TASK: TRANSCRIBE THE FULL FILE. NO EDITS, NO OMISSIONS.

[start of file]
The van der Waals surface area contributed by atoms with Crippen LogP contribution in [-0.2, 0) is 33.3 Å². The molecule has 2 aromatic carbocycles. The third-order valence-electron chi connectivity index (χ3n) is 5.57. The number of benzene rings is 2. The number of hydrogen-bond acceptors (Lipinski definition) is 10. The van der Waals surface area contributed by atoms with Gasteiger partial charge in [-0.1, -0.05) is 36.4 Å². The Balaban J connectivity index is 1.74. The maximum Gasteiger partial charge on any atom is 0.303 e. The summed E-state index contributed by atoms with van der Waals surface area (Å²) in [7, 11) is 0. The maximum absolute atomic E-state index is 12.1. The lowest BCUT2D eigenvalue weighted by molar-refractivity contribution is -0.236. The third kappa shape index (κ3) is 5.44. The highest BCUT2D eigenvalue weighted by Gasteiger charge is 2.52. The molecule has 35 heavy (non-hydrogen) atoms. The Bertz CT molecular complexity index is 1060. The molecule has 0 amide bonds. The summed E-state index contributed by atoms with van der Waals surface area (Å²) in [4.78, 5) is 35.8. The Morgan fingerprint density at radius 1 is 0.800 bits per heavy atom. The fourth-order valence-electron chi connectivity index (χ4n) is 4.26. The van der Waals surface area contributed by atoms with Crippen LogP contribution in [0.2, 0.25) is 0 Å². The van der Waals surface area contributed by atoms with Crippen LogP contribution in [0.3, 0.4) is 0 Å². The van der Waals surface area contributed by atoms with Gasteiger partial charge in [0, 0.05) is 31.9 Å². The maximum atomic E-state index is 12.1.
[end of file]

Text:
The van der Waals surface area contributed by atoms with Crippen LogP contribution in [-0.2, 0) is 33.3 Å². The molecule has 2 aromatic carbocycles. The third-order valence-electron chi connectivity index (χ3n) is 5.57. The number of benzene rings is 2. The number of hydrogen-bond acceptors (Lipinski definition) is 10. The van der Waals surface area contributed by atoms with Gasteiger partial charge in [-0.1, -0.05) is 36.4 Å². The Balaban J connectivity index is 1.74. The maximum Gasteiger partial charge on any atom is 0.303 e. The summed E-state index contributed by atoms with van der Waals surface area (Å²) in [7, 11) is 0. The maximum absolute atomic E-state index is 12.1. The lowest BCUT2D eigenvalue weighted by molar-refractivity contribution is -0.236. The third kappa shape index (κ3) is 5.44. The highest BCUT2D eigenvalue weighted by Gasteiger charge is 2.52. The molecule has 35 heavy (non-hydrogen) atoms. The Bertz CT molecular complexity index is 1060. The molecule has 0 amide bonds. The summed E-state index contributed by atoms with van der Waals surface area (Å²) in [4.78, 5) is 35.8. The Morgan fingerprint density at radius 1 is 0.800 bits per heavy atom. The fourth-order valence-electron chi connectivity index (χ4n) is 4.26. The van der Waals surface area contributed by atoms with Crippen LogP contribution in [0.2, 0.25) is 0 Å². The van der Waals surface area contributed by atoms with Crippen LogP contribution in [0.3, 0.4) is 0 Å². The van der Waals surface area contributed by atoms with Gasteiger partial charge in [0, 0.05) is 31.9 Å². The maximum atomic E-state index is 12.1.